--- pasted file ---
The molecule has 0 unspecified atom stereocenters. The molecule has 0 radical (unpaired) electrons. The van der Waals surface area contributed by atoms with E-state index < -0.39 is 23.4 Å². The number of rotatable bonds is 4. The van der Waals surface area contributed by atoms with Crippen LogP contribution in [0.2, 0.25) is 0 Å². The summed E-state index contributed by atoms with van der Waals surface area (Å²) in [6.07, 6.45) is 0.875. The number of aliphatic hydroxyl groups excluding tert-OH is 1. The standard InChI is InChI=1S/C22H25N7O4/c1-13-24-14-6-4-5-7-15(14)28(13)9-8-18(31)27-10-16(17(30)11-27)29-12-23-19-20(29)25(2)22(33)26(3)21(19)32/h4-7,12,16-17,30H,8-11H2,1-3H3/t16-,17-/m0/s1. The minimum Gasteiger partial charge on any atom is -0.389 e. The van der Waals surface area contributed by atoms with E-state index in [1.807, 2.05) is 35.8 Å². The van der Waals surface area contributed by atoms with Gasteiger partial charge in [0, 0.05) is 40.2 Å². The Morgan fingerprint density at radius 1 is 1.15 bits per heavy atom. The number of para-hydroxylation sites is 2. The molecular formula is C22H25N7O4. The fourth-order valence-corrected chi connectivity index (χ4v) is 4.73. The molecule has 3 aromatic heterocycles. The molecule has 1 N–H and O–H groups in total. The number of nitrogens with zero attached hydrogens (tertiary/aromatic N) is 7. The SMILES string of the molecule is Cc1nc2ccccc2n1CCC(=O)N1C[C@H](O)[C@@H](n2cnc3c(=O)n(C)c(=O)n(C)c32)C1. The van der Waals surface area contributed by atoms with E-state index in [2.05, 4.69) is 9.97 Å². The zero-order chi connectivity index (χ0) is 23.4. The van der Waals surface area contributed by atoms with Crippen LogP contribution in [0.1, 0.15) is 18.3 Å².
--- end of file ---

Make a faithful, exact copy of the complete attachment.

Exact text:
The molecule has 0 unspecified atom stereocenters. The molecule has 0 radical (unpaired) electrons. The van der Waals surface area contributed by atoms with E-state index < -0.39 is 23.4 Å². The number of rotatable bonds is 4. The van der Waals surface area contributed by atoms with Crippen LogP contribution in [0.2, 0.25) is 0 Å². The summed E-state index contributed by atoms with van der Waals surface area (Å²) in [6.07, 6.45) is 0.875. The number of aliphatic hydroxyl groups excluding tert-OH is 1. The standard InChI is InChI=1S/C22H25N7O4/c1-13-24-14-6-4-5-7-15(14)28(13)9-8-18(31)27-10-16(17(30)11-27)29-12-23-19-20(29)25(2)22(33)26(3)21(19)32/h4-7,12,16-17,30H,8-11H2,1-3H3/t16-,17-/m0/s1. The minimum Gasteiger partial charge on any atom is -0.389 e. The van der Waals surface area contributed by atoms with E-state index in [1.807, 2.05) is 35.8 Å². The van der Waals surface area contributed by atoms with Gasteiger partial charge in [0, 0.05) is 40.2 Å². The Morgan fingerprint density at radius 1 is 1.15 bits per heavy atom. The number of para-hydroxylation sites is 2. The molecular formula is C22H25N7O4. The fourth-order valence-corrected chi connectivity index (χ4v) is 4.73. The molecule has 3 aromatic heterocycles. The molecule has 1 N–H and O–H groups in total. The number of nitrogens with zero attached hydrogens (tertiary/aromatic N) is 7. The SMILES string of the molecule is Cc1nc2ccccc2n1CCC(=O)N1C[C@H](O)[C@@H](n2cnc3c(=O)n(C)c(=O)n(C)c32)C1. The van der Waals surface area contributed by atoms with E-state index in [2.05, 4.69) is 9.97 Å². The zero-order chi connectivity index (χ0) is 23.4. The van der Waals surface area contributed by atoms with Crippen LogP contribution in [0.1, 0.15) is 18.3 Å².